According to the latest findings, "talking" vehicle technology is likely to lead to safer roads, preventing more than 500,000 collisions per year.
The 300-page report released by the National Highway Traffic Safety Administration (NHTSA) represents another step towards rolling out the technology within three years. The on-board radio communication devices would be able to transmit and receive messages from other cars concerning a vehicle's brake status, speed, and direction. Installing this vehicle-to-vehicle technology, or V2V, would cost around $345 per car.
So far, 3,000 vehicles containing the technology have been tested in urban areas, rural locations, and in traffic-congested conditions. The report concluded that V2V mechanisms could work "on actual roads with regular drivers."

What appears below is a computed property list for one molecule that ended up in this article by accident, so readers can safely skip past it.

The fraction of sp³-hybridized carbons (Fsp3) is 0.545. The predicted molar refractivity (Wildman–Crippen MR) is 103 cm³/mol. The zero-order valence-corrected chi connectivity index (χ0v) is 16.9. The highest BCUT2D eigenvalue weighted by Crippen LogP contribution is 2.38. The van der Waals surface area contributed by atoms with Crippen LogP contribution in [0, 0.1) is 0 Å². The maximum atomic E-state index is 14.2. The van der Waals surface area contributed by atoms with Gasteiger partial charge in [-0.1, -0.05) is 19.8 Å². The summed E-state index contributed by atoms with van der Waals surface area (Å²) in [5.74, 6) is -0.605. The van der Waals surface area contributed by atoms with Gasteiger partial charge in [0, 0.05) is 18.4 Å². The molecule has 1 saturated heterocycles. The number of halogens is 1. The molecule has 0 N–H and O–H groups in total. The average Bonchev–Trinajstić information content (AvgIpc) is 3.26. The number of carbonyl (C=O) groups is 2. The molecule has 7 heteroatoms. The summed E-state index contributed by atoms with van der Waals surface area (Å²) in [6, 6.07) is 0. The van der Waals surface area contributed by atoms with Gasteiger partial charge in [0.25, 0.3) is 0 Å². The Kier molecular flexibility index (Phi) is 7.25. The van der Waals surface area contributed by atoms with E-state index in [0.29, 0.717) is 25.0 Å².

Although the technology has the potential to save roughly 1,100 lives each year, there has been skepticism surrounding the privacy and security of V2V devices. Some are worried that V2V will track or record a driver's personal information. Automakers are also concerned that since V2V uses data from other vehicles that are not under their control, they will be left vulnerable to legal risk. NHTSA maintains, however, that V2V does not involve the collection or exchange of any private information and has been developed to only transmit safety data.
With the potential to save lives, the prospect of V2V technology does not seem to be going away any time soon.
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"Technology Could Prevent Half a Million Car Crashes a Year." Washington Post. August 19, 2014.